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Bodegas Muga Seleccion Especial Reserva 2006

Tempranillo from Rioja, Spain
  • WE93
  • WS92
  • RP91
14% ABV
  • JS95
  • RP92
  • WE90
  • JS95
  • WS93
  • RP92
  • JS96
  • D96
  • WE94
  • RP93
  • WW93
  • WS91
  • WS95
  • WS93
  • WE92
  • RP94
  • WS92
  • RP90
  • RP90
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14% ABV

Winemaker Notes

Against a background of red berries, jammy fruit and liqueur fruits, spices such as cloves, black pepper or vanilla pods come through. At the same time, neither above nor below, you can detect leather, smoked and toasted wood and animal nuances. It is a wine without end.

With no sharp edges, on the palate it is silky, friendly and overflowing with harmony. The aftertaste, eternally long, finally ends with reminders of candies which interweave, in the retronasal phase, with the full range of the spices detected on the nose.

Blend: 70% Tempranillo, 20% Garnacha, 7% Mazuelo and 3% Graciano

Critical Acclaim

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WE 93
Wine Enthusiast
Rich yet subdued on the bouquet, with elegant tobacco, lemon peel and earthy scents, this feels lush and full of heft, but it’s not plodding or heavy. Flavors of spiced black fruit, molasses and tobacco are nice, and the finish features a long, dry, comfortable fade. Drink this winner now - 2016.
WS 92
Wine Spectator
Alluring notes of blackberry, lilac, licorice and espresso mingle in this polished red. Focused, featuring a supple texture, a firm core of tannins and plenty of racy acidity.
RP 91
Robert Parker's Wine Advocate
The 2006 Seleccion Especial spends thirty months in oak, the first year in French oak and then is racked into “neutral,” three to seven year oak for the remainder. The nose is well-defined with ripe blackberry, bilberry, iodine and a touch of vanilla derived from the wood. The palate is medium-bodied with ripe blackberry, leather and a touch of sage, building nicely towards a voluminous, tannic finish that easily supports the weight of toasty fruit. It deserves several years cellaring. Drink 2016-2025.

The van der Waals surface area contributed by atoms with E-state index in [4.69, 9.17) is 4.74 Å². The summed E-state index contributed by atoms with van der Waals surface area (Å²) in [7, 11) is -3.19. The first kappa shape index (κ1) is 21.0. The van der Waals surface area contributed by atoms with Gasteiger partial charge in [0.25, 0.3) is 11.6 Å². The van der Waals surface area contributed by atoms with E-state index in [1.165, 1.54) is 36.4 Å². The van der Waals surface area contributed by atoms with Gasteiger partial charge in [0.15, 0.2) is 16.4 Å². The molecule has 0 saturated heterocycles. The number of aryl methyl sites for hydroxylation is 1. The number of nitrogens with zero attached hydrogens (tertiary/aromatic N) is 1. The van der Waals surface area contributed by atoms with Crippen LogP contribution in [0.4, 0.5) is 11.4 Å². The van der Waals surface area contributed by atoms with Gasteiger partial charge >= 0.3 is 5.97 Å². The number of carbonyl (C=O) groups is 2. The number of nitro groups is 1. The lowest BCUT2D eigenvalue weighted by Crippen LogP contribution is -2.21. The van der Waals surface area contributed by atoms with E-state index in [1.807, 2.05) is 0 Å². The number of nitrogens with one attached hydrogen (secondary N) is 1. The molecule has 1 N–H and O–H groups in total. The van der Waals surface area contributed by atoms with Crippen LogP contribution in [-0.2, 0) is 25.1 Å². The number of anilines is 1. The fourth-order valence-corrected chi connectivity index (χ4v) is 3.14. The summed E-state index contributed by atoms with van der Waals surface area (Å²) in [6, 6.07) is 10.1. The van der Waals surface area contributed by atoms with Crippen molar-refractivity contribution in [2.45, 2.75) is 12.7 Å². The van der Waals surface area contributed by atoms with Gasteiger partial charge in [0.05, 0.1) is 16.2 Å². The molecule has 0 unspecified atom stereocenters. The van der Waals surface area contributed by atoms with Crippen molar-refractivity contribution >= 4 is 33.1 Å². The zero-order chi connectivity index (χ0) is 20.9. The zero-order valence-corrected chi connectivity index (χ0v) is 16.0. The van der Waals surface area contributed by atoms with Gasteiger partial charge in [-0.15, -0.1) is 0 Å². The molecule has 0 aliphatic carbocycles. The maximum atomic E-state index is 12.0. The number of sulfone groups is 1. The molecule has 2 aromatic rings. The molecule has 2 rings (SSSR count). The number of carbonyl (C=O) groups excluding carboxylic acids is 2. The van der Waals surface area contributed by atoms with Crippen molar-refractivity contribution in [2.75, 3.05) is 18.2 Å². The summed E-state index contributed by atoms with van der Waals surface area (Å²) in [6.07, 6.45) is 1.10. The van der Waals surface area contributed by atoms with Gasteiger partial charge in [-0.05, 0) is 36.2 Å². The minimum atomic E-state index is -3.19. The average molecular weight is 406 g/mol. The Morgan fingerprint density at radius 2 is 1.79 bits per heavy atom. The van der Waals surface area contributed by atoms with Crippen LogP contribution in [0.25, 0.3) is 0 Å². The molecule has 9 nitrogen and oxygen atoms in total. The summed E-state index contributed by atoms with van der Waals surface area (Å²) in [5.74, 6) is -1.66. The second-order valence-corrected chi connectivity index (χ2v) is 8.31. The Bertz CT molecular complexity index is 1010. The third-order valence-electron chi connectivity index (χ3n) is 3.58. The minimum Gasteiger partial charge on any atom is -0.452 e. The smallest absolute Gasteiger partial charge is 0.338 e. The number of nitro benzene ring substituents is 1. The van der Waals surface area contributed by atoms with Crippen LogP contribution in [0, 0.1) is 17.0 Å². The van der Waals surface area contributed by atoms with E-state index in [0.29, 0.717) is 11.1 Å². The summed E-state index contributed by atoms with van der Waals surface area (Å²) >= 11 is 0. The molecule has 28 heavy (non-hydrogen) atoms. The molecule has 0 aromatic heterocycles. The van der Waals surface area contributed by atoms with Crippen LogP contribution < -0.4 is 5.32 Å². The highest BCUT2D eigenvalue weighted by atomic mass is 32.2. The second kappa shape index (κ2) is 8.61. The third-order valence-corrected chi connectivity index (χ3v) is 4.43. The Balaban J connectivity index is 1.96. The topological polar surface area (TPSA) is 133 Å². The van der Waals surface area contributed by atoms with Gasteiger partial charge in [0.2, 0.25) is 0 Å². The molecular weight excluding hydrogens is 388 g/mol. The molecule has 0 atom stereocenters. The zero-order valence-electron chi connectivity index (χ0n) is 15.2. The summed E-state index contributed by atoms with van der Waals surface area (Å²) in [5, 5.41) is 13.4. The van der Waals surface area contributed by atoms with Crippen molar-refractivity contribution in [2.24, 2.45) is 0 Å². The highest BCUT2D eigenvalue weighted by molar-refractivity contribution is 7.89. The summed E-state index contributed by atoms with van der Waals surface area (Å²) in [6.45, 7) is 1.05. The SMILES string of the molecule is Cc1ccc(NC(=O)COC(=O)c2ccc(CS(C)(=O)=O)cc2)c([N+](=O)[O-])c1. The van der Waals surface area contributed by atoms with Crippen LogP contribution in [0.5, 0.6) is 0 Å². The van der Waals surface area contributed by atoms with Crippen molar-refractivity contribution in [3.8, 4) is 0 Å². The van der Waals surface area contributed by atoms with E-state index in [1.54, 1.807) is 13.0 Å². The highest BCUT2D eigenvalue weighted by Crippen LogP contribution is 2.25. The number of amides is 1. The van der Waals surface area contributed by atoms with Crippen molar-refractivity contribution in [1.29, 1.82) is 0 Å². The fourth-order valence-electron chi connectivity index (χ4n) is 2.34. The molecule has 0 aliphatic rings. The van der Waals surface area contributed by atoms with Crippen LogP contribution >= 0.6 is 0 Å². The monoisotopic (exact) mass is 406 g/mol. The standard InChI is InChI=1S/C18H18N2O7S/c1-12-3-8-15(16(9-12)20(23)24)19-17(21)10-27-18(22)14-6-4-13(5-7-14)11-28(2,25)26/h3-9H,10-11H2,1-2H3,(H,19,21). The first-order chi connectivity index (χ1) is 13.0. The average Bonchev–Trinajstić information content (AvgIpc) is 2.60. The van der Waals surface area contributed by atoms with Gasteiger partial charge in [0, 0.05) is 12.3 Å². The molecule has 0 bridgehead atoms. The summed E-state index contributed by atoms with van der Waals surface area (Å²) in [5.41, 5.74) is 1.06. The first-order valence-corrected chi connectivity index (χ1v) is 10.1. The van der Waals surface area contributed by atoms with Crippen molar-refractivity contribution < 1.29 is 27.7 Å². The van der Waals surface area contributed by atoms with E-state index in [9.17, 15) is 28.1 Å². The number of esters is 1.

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Bodegas Muga

Bodegas Muga

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Bodegas Muga, Rioja, Spain
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The Muga wine cellars were founded in 1932 by Isaac Muga Martínez who originated from a family with strong ties to the winemaking industry. On the death of the founder in 1969, his children Manuel, Isabel and Isaac Muga Caño took over the reins.

Two years later in 1971, they moved their headquarters to their present location in the traditional Station District on the outskirts of Haro. Bodegas Muga has continued to grow as the years have passed but it has never lost the spirit or aptitude of a family-run company.

The winery controls every step of the viticultural and vinification process from the vineyards to making their own barrels and fermenting and aging the wine entirely in oak. Muga is one of only six estates in the world that owns its own cooperage and they import the oak directly from the United States and France. Bodegas Muga is one of the oldest, most elegant and traditional Rioja producers.